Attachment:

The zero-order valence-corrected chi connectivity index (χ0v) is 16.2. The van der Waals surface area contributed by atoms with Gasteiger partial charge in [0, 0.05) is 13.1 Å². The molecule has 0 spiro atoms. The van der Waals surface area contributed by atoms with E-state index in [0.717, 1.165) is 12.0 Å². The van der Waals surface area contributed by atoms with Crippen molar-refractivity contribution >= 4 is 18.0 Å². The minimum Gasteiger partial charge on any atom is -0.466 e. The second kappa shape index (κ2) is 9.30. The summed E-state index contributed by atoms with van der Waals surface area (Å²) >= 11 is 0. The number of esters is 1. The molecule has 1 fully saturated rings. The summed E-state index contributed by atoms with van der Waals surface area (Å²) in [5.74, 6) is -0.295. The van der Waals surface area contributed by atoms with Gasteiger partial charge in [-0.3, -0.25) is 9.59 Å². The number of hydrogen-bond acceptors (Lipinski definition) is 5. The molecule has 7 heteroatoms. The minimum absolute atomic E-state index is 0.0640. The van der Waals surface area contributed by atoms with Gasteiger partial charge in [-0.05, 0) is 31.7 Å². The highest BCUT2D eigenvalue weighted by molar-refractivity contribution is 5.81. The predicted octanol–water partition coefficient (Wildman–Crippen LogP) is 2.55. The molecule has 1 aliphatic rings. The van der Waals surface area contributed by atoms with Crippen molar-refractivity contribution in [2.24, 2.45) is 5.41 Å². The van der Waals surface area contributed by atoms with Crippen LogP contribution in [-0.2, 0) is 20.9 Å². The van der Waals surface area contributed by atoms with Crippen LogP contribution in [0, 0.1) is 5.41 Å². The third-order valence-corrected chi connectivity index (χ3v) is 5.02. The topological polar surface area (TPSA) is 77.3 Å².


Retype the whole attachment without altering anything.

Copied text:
The zero-order valence-corrected chi connectivity index (χ0v) is 16.2. The van der Waals surface area contributed by atoms with Gasteiger partial charge in [0, 0.05) is 13.1 Å². The molecule has 0 spiro atoms. The van der Waals surface area contributed by atoms with E-state index in [0.717, 1.165) is 12.0 Å². The van der Waals surface area contributed by atoms with Crippen molar-refractivity contribution >= 4 is 18.0 Å². The minimum Gasteiger partial charge on any atom is -0.466 e. The second kappa shape index (κ2) is 9.30. The summed E-state index contributed by atoms with van der Waals surface area (Å²) >= 11 is 0. The number of esters is 1. The molecule has 1 fully saturated rings. The summed E-state index contributed by atoms with van der Waals surface area (Å²) in [5.74, 6) is -0.295. The van der Waals surface area contributed by atoms with Gasteiger partial charge in [-0.3, -0.25) is 9.59 Å². The number of hydrogen-bond acceptors (Lipinski definition) is 5. The molecule has 7 heteroatoms. The minimum absolute atomic E-state index is 0.0640. The van der Waals surface area contributed by atoms with Gasteiger partial charge in [-0.05, 0) is 31.7 Å². The highest BCUT2D eigenvalue weighted by molar-refractivity contribution is 5.81. The predicted octanol–water partition coefficient (Wildman–Crippen LogP) is 2.55. The molecule has 1 aliphatic rings. The van der Waals surface area contributed by atoms with Crippen molar-refractivity contribution in [2.24, 2.45) is 5.41 Å². The van der Waals surface area contributed by atoms with Crippen LogP contribution in [-0.2, 0) is 20.9 Å². The van der Waals surface area contributed by atoms with Crippen LogP contribution in [0, 0.1) is 5.41 Å². The third-order valence-corrected chi connectivity index (χ3v) is 5.02. The topological polar surface area (TPSA) is 77.3 Å².